Melissa Coyne, director of games administration at US Lacrosse and a former collegiate goalie, was among the participants on a female athlete panel at the recent International Summit on Female Concussion and Traumatic Brain Injury.

Sharing from her experience, Coyne told the audience about the difficulty an injured athlete has in leaving the field and potentially sacrificing opportunities they have trained many years to reach. She asked clinicians to be cognizant of the emotional toll that athletes suspected of concussion may be dealing with while enduring the medical protocols and the return to play guidelines.

“These people have worked their whole lives to get to a certain place and to take them out of that element and to tell them they might have to forego something they have worked their whole lives for, athletes will do anything they can to make sure it doesn’t happen,” Coyne said. “The more awareness clinicians can have that it’s not just their head that’s hurting, but it’s also their heart. Everything about them is hurting. Please take that into consideration when you are talking to them.”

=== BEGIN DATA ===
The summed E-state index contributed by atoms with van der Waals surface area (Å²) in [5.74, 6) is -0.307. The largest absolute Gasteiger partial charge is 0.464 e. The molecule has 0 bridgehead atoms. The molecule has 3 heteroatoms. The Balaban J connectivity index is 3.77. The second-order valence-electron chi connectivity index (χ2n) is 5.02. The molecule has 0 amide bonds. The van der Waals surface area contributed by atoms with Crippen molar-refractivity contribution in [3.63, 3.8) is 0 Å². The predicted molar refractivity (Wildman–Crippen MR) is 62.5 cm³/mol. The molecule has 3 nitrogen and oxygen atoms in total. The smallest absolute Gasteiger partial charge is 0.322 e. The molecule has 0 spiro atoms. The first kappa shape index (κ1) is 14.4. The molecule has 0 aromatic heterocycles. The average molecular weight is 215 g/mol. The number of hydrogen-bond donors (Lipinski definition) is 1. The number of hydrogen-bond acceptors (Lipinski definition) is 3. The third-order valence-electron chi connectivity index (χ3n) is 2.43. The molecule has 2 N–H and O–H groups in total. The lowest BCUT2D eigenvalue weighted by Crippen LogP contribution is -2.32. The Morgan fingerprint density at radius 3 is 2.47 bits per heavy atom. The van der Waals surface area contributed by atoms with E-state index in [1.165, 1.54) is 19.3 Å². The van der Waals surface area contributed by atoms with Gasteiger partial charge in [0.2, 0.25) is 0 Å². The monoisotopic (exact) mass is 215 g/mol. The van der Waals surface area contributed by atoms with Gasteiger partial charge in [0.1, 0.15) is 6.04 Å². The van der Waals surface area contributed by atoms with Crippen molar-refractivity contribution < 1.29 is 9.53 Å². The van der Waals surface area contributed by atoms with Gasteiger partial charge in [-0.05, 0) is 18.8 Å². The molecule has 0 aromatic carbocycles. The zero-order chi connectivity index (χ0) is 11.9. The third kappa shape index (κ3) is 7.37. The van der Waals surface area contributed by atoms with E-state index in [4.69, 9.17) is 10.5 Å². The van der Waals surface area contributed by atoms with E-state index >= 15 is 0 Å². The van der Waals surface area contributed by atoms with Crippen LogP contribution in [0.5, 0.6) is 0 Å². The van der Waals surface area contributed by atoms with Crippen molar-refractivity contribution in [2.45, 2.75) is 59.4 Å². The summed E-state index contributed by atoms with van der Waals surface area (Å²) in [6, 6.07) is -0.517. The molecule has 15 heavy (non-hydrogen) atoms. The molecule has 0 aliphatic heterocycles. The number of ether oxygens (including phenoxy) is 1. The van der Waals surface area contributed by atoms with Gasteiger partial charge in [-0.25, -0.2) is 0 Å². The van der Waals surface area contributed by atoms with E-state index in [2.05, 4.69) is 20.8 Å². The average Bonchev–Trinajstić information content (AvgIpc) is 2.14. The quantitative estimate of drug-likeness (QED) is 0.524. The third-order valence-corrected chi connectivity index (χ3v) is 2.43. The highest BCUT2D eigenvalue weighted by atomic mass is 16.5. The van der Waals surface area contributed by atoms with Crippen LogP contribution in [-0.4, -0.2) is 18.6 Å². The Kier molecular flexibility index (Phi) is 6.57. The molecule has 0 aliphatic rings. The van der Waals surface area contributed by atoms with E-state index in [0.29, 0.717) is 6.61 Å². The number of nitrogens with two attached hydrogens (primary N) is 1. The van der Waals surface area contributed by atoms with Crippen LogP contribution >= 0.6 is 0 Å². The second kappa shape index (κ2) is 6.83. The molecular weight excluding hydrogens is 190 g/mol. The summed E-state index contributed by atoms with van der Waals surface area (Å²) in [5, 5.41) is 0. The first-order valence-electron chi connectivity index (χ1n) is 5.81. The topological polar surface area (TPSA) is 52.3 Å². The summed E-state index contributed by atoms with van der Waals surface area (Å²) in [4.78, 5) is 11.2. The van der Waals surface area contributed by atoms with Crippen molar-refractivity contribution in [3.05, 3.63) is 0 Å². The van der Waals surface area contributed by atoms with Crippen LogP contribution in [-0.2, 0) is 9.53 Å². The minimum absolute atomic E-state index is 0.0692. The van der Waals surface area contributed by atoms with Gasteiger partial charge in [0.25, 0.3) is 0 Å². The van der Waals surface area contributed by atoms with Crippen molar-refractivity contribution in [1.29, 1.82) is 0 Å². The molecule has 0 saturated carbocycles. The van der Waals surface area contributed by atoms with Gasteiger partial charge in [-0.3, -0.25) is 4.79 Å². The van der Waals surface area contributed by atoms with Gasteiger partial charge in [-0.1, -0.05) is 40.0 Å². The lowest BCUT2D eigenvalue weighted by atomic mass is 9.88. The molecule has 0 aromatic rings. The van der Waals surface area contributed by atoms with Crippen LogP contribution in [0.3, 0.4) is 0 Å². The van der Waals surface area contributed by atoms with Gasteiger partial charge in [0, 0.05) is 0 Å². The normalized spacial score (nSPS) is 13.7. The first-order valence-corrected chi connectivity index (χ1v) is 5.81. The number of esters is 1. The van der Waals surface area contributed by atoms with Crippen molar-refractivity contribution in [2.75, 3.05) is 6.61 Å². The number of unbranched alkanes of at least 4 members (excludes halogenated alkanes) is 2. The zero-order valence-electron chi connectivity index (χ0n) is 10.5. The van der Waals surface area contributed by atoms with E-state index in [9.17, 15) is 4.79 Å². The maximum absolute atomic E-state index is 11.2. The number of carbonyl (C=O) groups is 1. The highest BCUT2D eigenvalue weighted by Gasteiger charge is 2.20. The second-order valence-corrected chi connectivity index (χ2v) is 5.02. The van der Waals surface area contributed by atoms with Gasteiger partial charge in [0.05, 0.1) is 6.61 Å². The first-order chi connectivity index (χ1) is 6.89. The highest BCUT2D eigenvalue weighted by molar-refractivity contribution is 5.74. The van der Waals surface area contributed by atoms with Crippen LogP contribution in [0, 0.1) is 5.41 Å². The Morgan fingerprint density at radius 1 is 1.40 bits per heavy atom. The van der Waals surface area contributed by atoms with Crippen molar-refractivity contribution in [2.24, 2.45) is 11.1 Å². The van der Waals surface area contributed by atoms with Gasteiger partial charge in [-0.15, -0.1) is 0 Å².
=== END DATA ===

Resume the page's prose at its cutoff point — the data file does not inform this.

Panelists were in agreement that the risk of injury is inherent in sports participation, but that doesn’t deter an athlete from participating.

“It’s unfortunate that there is a lot of risk associated with sports, but I do think the benefits far outweigh those risks,” Coyne said.

Coyne also told the gathered researchers and scientists that their work is important to the continued development of safety standards and policies in lacrosse. Many of the rules in the game are driven by research findings.

“We need you to keep doing it and we hope you do a lot more of it,” Coyne said. “You are making the experience better, especially for young kids. The more you do, the more we learn.”

Watch the female athletes panel below:

The athlete panel was followed by a second panel comprised of media members talking about their role in advancing the public discussion about sports concussions. That media panel presentation can be viewed below:

The international summit was hosted by Pink Concussions, a non-profit organization committed to highlighting current science and resources about female concussions. US Lacrosse president and CEO Steve Stenersen is a member of the advisory board for Pink Concussions, and US Lacrosse provided financial support for the summit.